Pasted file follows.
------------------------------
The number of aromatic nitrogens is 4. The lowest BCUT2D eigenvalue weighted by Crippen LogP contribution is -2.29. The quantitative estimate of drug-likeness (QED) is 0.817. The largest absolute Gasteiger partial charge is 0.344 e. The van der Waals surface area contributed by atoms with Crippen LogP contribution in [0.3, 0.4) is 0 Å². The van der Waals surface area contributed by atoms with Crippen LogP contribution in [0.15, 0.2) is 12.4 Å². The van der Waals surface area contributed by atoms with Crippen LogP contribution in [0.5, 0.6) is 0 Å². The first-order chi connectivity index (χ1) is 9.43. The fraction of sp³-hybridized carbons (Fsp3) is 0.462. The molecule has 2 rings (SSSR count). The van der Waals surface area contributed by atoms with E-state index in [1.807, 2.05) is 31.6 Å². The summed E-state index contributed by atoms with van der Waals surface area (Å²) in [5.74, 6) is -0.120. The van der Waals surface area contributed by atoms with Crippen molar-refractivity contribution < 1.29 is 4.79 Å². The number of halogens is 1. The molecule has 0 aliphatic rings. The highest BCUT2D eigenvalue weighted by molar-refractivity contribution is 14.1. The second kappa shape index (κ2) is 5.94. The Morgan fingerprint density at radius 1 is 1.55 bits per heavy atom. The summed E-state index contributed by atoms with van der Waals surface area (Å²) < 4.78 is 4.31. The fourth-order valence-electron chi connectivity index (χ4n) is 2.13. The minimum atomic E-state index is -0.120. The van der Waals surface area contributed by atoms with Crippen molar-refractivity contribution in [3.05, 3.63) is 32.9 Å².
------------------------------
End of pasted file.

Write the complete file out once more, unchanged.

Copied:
The number of aromatic nitrogens is 4. The lowest BCUT2D eigenvalue weighted by Crippen LogP contribution is -2.29. The quantitative estimate of drug-likeness (QED) is 0.817. The largest absolute Gasteiger partial charge is 0.344 e. The van der Waals surface area contributed by atoms with Crippen LogP contribution in [0.3, 0.4) is 0 Å². The van der Waals surface area contributed by atoms with Crippen LogP contribution in [0.15, 0.2) is 12.4 Å². The van der Waals surface area contributed by atoms with Crippen LogP contribution in [0.5, 0.6) is 0 Å². The first-order chi connectivity index (χ1) is 9.43. The fraction of sp³-hybridized carbons (Fsp3) is 0.462. The molecule has 2 rings (SSSR count). The van der Waals surface area contributed by atoms with E-state index in [1.807, 2.05) is 31.6 Å². The summed E-state index contributed by atoms with van der Waals surface area (Å²) in [5.74, 6) is -0.120. The van der Waals surface area contributed by atoms with Crippen molar-refractivity contribution < 1.29 is 4.79 Å². The number of halogens is 1. The molecule has 0 aliphatic rings. The highest BCUT2D eigenvalue weighted by molar-refractivity contribution is 14.1. The second kappa shape index (κ2) is 5.94. The Morgan fingerprint density at radius 1 is 1.55 bits per heavy atom. The summed E-state index contributed by atoms with van der Waals surface area (Å²) < 4.78 is 4.31. The fourth-order valence-electron chi connectivity index (χ4n) is 2.13. The minimum atomic E-state index is -0.120. The van der Waals surface area contributed by atoms with Crippen molar-refractivity contribution in [3.05, 3.63) is 32.9 Å².